Early in 1865 Arnold's growing liberalism began to alienate him from the oratorians. Newman would not allow one of his boys to receive Dollinger's 'The Church and the Churches,' which Arnold had selected for a prize. This convinced him that his 'connection with the Oratory was not likely to be prolonged,' and he thereupon left it and the church of Rome. After taking advice with Arthur Stanley, then canon of Canterbury, he built a house (now Wycliffe Hall) in the Banbury Road, Oxford, and decided to take pupils there. He was candidate for the professorship of Anglo-Saxon at Oxford in 1876, but his election was prevented by the announcement that he had rejoined the church of Rome. He now sold his house at Oxford, and after a brief interval resumed literary teaching in Dublin. He was elected fellow of the Royal University of Ireland in 1882, his status being improved by his appointment as professor of English language and literature in the University College, St. Stephen's Green. His later life was uneventful. After 1887 he settled exclusively in Ireland, and he made pilgrimages in 1898 to the shrine of St. Brigit at Upsala in Sweden, visiting at the same time the scene of the main action of Beowulf, about Roskilde, and in 1899 to Rome. Early in 1900 he brought out an autobiographical volume entitled 'Passages in a Wandering Life;' he writes in an agreeable style of a life of which he laments, with needless bitterness, that the greater part had been 'restless and unprofitable.' He died at Dublin on 12 Nov. 1900, and was buried in Glasnevin cemetery, leaving several children, the eldest of whom, born at Hobart in 1851, is the novelist, Mrs, Humphry Ward. After the death of his first wife in 1888 he married, in 1890, Josephine, daughter of James Benison of Slieve Rassell, co. Cavan.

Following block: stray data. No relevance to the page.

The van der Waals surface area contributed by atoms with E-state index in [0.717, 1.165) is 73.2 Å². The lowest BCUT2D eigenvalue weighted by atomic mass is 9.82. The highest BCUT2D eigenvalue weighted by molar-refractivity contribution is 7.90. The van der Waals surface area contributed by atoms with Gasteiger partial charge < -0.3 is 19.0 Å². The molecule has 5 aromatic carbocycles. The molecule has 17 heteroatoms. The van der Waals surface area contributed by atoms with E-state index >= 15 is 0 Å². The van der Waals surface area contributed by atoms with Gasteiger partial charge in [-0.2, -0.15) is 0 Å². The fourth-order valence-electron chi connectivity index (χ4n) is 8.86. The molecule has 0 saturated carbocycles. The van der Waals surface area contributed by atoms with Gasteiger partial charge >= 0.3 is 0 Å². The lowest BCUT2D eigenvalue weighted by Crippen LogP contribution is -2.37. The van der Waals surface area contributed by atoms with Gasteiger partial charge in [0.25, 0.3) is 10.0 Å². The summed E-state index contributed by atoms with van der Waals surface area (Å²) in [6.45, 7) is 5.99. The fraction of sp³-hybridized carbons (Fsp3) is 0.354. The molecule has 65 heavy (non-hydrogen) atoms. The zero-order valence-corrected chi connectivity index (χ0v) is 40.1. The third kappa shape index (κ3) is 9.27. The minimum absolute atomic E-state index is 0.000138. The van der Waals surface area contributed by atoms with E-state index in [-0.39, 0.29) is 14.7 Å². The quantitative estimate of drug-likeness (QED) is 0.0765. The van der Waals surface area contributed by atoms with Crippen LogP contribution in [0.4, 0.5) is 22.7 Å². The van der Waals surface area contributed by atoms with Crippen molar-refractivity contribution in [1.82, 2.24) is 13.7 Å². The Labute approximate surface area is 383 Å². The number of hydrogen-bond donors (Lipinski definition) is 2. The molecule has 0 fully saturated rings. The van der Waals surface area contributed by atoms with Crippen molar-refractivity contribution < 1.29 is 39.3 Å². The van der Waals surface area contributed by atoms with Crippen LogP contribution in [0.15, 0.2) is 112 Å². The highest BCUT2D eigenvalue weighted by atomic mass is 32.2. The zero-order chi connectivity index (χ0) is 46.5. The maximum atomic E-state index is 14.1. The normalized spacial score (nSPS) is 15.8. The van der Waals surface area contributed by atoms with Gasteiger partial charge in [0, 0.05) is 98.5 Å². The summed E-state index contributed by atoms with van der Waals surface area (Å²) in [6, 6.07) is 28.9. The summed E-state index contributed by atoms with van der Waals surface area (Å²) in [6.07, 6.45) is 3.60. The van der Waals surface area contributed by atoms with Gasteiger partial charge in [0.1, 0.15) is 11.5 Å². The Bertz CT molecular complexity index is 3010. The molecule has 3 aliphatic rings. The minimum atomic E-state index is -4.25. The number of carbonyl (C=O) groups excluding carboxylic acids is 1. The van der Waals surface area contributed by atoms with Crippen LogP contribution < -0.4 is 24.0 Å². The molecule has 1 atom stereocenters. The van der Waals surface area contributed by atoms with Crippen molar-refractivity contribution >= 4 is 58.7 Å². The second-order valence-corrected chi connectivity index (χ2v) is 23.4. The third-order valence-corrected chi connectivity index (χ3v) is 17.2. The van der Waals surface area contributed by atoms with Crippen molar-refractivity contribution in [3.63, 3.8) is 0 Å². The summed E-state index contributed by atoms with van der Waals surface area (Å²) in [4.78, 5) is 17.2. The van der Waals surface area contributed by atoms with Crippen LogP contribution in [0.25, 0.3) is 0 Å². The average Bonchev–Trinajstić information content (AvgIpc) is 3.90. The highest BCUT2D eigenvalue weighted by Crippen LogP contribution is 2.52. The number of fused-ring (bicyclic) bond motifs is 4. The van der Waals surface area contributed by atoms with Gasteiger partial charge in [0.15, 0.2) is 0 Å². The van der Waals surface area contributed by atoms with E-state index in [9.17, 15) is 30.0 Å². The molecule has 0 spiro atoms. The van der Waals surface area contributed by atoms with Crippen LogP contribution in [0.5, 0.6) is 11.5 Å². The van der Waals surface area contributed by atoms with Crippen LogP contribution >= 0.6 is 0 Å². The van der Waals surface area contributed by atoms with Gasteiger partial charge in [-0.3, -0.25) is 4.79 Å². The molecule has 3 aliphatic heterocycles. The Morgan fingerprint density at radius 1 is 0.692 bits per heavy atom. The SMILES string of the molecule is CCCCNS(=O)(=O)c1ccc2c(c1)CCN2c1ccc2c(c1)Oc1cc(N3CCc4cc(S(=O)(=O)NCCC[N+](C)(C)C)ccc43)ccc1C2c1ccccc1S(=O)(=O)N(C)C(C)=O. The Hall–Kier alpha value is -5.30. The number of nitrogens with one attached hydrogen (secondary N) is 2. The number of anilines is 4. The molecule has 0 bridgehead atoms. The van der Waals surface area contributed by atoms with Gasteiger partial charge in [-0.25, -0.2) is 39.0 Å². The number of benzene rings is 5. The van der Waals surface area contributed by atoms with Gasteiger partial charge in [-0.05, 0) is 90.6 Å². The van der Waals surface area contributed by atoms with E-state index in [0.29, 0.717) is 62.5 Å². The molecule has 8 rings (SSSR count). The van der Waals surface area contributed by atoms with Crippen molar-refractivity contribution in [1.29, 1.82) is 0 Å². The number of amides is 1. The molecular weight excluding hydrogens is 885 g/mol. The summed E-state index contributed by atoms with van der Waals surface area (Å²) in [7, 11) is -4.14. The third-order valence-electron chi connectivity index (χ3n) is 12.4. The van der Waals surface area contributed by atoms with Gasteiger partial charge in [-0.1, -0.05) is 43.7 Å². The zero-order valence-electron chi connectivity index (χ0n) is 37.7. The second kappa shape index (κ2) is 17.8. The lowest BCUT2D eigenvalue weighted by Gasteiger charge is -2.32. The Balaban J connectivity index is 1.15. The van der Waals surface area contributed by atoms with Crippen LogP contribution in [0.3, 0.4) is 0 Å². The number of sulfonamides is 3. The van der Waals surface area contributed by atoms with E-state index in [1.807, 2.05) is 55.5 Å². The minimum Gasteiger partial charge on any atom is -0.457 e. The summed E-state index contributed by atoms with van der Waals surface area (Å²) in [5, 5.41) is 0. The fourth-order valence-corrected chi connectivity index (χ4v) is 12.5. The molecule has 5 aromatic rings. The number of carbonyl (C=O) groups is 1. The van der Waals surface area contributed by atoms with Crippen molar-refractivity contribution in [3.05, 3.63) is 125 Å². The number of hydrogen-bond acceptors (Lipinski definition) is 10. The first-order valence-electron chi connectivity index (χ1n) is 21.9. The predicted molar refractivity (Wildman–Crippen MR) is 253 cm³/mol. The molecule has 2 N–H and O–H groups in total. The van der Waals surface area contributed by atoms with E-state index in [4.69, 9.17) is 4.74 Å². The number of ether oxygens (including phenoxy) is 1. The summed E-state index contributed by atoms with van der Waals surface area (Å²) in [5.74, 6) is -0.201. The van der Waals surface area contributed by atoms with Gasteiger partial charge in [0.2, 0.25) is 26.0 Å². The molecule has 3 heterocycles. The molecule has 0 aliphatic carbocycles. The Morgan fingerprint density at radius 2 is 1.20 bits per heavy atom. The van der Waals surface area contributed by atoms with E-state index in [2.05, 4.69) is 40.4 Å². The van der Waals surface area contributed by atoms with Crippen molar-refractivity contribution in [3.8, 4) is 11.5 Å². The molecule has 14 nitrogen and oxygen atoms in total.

Besides his well-known 'Manual of English Literature,' Arnold wrote 'Chaucer to Wordsworth : a Short History of English Literature to the present day' (London, 1868, 2 vols. 12mo; 2nd ed, 1875). His editions of English classics are numerous and valuable. They include: 1. 'Select English Works of John Wycliffe from Original Manuscripts,' 1809-71, 3 vols. 8vo. 2. 'Beowulf: an Heroic Poem of the Eighth Century, with a Translation,' 1876. 3. 'English Poetry and Prose, a Collection of Illustrative Passages, 1696-1832, with Notes and Indexes,' 1879 ; new ed. 1882. 4. 'The History of the English by Henry of Huntingdon,' 1879. 5. 'The Historical Works of Symeon of Durham,' vols. i. and ii. The last two texts were edited for the Rolls; Series.
A fine portrait of Thomas Arnold is prefixed to his autobiographical volume, showing his marked resemblance as an older man to his brother, Matthew Arnold. An excellent crayon likeness of him as a younger man, by Bishop Nixon of Tas- mania, is in the possession of Miss Arnold of Fox How.
[Arnold's Passages in a Wandering Life, 1900; Times, 13 Nov. 1900; Literature, 17 Nov. 1900; Foster's Alumni Oxon.; The Tablet, 17 Nov. 1900; Men and Women of the Time, 13th ed.; Matthew Arnold's Letters, 1894; Allibone's Dict. of English Literature; Brit. Mus. Cat.]